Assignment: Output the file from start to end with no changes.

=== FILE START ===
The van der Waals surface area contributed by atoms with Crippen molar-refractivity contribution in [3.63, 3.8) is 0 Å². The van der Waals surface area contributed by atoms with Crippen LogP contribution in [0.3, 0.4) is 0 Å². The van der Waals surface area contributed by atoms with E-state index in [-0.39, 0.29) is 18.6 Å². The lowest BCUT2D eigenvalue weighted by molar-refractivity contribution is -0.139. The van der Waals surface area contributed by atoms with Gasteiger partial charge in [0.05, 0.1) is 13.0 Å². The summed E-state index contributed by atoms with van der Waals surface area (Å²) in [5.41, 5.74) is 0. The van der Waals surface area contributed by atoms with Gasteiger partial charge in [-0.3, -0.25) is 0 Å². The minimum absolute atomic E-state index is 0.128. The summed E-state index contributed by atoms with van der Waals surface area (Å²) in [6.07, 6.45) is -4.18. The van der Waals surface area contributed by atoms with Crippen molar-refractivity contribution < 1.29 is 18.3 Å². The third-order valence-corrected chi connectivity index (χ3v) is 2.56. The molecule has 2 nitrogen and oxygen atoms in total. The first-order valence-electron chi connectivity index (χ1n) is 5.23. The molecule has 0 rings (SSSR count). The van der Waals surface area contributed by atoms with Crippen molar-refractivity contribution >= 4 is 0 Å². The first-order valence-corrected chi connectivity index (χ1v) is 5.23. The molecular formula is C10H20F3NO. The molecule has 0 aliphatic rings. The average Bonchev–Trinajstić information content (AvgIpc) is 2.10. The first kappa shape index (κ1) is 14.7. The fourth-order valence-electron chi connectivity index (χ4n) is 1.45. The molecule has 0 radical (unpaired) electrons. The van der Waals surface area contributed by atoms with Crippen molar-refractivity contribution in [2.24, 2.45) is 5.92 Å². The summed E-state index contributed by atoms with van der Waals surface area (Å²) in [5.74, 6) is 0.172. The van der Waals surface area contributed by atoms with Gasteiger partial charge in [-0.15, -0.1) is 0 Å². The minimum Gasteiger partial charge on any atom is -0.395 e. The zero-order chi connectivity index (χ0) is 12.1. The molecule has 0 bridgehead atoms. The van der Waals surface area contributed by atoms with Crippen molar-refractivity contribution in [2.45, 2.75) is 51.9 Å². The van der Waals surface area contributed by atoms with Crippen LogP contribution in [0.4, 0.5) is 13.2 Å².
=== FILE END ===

The van der Waals surface area contributed by atoms with Crippen molar-refractivity contribution in [3.63, 3.8) is 0 Å². The van der Waals surface area contributed by atoms with Crippen LogP contribution in [0.3, 0.4) is 0 Å². The van der Waals surface area contributed by atoms with E-state index in [-0.39, 0.29) is 18.6 Å². The lowest BCUT2D eigenvalue weighted by molar-refractivity contribution is -0.139. The van der Waals surface area contributed by atoms with Gasteiger partial charge in [0.05, 0.1) is 13.0 Å². The summed E-state index contributed by atoms with van der Waals surface area (Å²) in [5.41, 5.74) is 0. The van der Waals surface area contributed by atoms with Gasteiger partial charge in [-0.3, -0.25) is 0 Å². The minimum absolute atomic E-state index is 0.128. The summed E-state index contributed by atoms with van der Waals surface area (Å²) in [6.07, 6.45) is -4.18. The van der Waals surface area contributed by atoms with Crippen molar-refractivity contribution < 1.29 is 18.3 Å². The third-order valence-corrected chi connectivity index (χ3v) is 2.56. The molecule has 2 nitrogen and oxygen atoms in total. The first-order valence-electron chi connectivity index (χ1n) is 5.23. The molecule has 0 rings (SSSR count). The van der Waals surface area contributed by atoms with Crippen molar-refractivity contribution >= 4 is 0 Å². The first-order valence-corrected chi connectivity index (χ1v) is 5.23. The molecular formula is C10H20F3NO. The molecule has 0 aliphatic rings. The average Bonchev–Trinajstić information content (AvgIpc) is 2.10. The first kappa shape index (κ1) is 14.7. The fourth-order valence-electron chi connectivity index (χ4n) is 1.45. The molecule has 0 radical (unpaired) electrons. The van der Waals surface area contributed by atoms with Crippen molar-refractivity contribution in [2.24, 2.45) is 5.92 Å². The summed E-state index contributed by atoms with van der Waals surface area (Å²) in [5.74, 6) is 0.172. The van der Waals surface area contributed by atoms with Gasteiger partial charge in [-0.15, -0.1) is 0 Å². The minimum Gasteiger partial charge on any atom is -0.395 e. The zero-order chi connectivity index (χ0) is 12.1. The molecule has 0 bridgehead atoms. The van der Waals surface area contributed by atoms with Crippen molar-refractivity contribution in [2.45, 2.75) is 51.9 Å². The van der Waals surface area contributed by atoms with Crippen LogP contribution in [0.4, 0.5) is 13.2 Å².